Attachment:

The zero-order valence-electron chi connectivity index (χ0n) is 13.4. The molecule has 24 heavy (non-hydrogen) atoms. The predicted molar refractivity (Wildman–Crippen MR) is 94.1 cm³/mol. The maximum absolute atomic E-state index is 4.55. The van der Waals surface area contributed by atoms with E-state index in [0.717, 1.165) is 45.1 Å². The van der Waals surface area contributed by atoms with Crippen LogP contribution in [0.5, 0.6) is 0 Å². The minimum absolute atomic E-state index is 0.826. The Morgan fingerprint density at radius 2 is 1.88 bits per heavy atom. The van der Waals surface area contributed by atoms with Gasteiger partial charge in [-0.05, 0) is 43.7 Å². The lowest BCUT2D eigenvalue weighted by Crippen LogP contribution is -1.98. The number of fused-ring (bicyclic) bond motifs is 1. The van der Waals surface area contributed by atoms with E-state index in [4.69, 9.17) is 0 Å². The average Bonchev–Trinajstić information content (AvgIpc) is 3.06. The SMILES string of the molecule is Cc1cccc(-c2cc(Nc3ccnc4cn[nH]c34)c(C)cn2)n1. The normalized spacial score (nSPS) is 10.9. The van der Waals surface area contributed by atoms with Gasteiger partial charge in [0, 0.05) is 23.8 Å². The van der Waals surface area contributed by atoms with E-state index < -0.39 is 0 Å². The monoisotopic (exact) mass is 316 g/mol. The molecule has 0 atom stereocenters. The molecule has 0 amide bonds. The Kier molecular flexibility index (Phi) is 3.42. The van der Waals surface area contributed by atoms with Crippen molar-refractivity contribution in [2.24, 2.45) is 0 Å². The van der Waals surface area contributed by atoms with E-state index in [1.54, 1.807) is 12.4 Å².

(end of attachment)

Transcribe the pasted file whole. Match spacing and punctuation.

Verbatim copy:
The zero-order valence-electron chi connectivity index (χ0n) is 13.4. The molecule has 24 heavy (non-hydrogen) atoms. The predicted molar refractivity (Wildman–Crippen MR) is 94.1 cm³/mol. The maximum absolute atomic E-state index is 4.55. The van der Waals surface area contributed by atoms with E-state index in [0.717, 1.165) is 45.1 Å². The van der Waals surface area contributed by atoms with Crippen LogP contribution in [0.5, 0.6) is 0 Å². The minimum absolute atomic E-state index is 0.826. The Morgan fingerprint density at radius 2 is 1.88 bits per heavy atom. The van der Waals surface area contributed by atoms with Gasteiger partial charge in [-0.05, 0) is 43.7 Å². The lowest BCUT2D eigenvalue weighted by Crippen LogP contribution is -1.98. The number of fused-ring (bicyclic) bond motifs is 1. The van der Waals surface area contributed by atoms with E-state index in [4.69, 9.17) is 0 Å². The average Bonchev–Trinajstić information content (AvgIpc) is 3.06. The SMILES string of the molecule is Cc1cccc(-c2cc(Nc3ccnc4cn[nH]c34)c(C)cn2)n1. The normalized spacial score (nSPS) is 10.9. The van der Waals surface area contributed by atoms with Gasteiger partial charge in [0, 0.05) is 23.8 Å². The van der Waals surface area contributed by atoms with E-state index < -0.39 is 0 Å². The monoisotopic (exact) mass is 316 g/mol. The molecule has 0 atom stereocenters. The molecule has 0 amide bonds. The Kier molecular flexibility index (Phi) is 3.42. The van der Waals surface area contributed by atoms with Crippen molar-refractivity contribution in [2.24, 2.45) is 0 Å². The van der Waals surface area contributed by atoms with E-state index in [1.54, 1.807) is 12.4 Å².